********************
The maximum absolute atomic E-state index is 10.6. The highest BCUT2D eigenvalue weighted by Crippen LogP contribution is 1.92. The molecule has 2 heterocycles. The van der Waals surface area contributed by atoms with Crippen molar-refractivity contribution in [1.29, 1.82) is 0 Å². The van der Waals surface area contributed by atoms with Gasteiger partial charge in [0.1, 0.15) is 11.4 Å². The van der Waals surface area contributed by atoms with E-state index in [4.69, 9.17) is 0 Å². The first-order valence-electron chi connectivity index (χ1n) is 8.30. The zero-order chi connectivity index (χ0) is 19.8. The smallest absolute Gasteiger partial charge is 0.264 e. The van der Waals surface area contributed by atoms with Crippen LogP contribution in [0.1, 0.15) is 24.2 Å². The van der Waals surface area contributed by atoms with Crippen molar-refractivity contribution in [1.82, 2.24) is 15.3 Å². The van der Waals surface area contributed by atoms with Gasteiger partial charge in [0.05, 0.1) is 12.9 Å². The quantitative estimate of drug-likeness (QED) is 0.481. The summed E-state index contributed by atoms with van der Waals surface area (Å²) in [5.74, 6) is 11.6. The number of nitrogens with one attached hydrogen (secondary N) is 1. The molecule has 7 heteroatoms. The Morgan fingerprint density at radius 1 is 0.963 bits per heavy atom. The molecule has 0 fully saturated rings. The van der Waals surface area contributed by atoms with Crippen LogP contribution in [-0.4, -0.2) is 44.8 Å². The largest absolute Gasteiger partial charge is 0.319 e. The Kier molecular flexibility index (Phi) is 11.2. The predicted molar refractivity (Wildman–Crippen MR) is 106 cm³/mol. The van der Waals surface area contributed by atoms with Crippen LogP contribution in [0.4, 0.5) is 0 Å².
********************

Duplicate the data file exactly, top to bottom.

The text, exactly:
The maximum absolute atomic E-state index is 10.6. The highest BCUT2D eigenvalue weighted by Crippen LogP contribution is 1.92. The molecule has 2 heterocycles. The van der Waals surface area contributed by atoms with Crippen molar-refractivity contribution in [1.29, 1.82) is 0 Å². The van der Waals surface area contributed by atoms with Gasteiger partial charge in [0.1, 0.15) is 11.4 Å². The van der Waals surface area contributed by atoms with E-state index in [4.69, 9.17) is 0 Å². The first-order valence-electron chi connectivity index (χ1n) is 8.30. The zero-order chi connectivity index (χ0) is 19.8. The smallest absolute Gasteiger partial charge is 0.264 e. The van der Waals surface area contributed by atoms with Crippen LogP contribution in [0.1, 0.15) is 24.2 Å². The van der Waals surface area contributed by atoms with Crippen molar-refractivity contribution in [1.82, 2.24) is 15.3 Å². The van der Waals surface area contributed by atoms with Gasteiger partial charge in [0.05, 0.1) is 12.9 Å². The quantitative estimate of drug-likeness (QED) is 0.481. The summed E-state index contributed by atoms with van der Waals surface area (Å²) in [5.74, 6) is 11.6. The number of nitrogens with one attached hydrogen (secondary N) is 1. The molecule has 7 heteroatoms. The Morgan fingerprint density at radius 1 is 0.963 bits per heavy atom. The molecule has 0 fully saturated rings. The van der Waals surface area contributed by atoms with Crippen LogP contribution in [-0.4, -0.2) is 44.8 Å². The largest absolute Gasteiger partial charge is 0.319 e. The Kier molecular flexibility index (Phi) is 11.2. The predicted molar refractivity (Wildman–Crippen MR) is 106 cm³/mol. The van der Waals surface area contributed by atoms with Crippen LogP contribution in [0.4, 0.5) is 0 Å².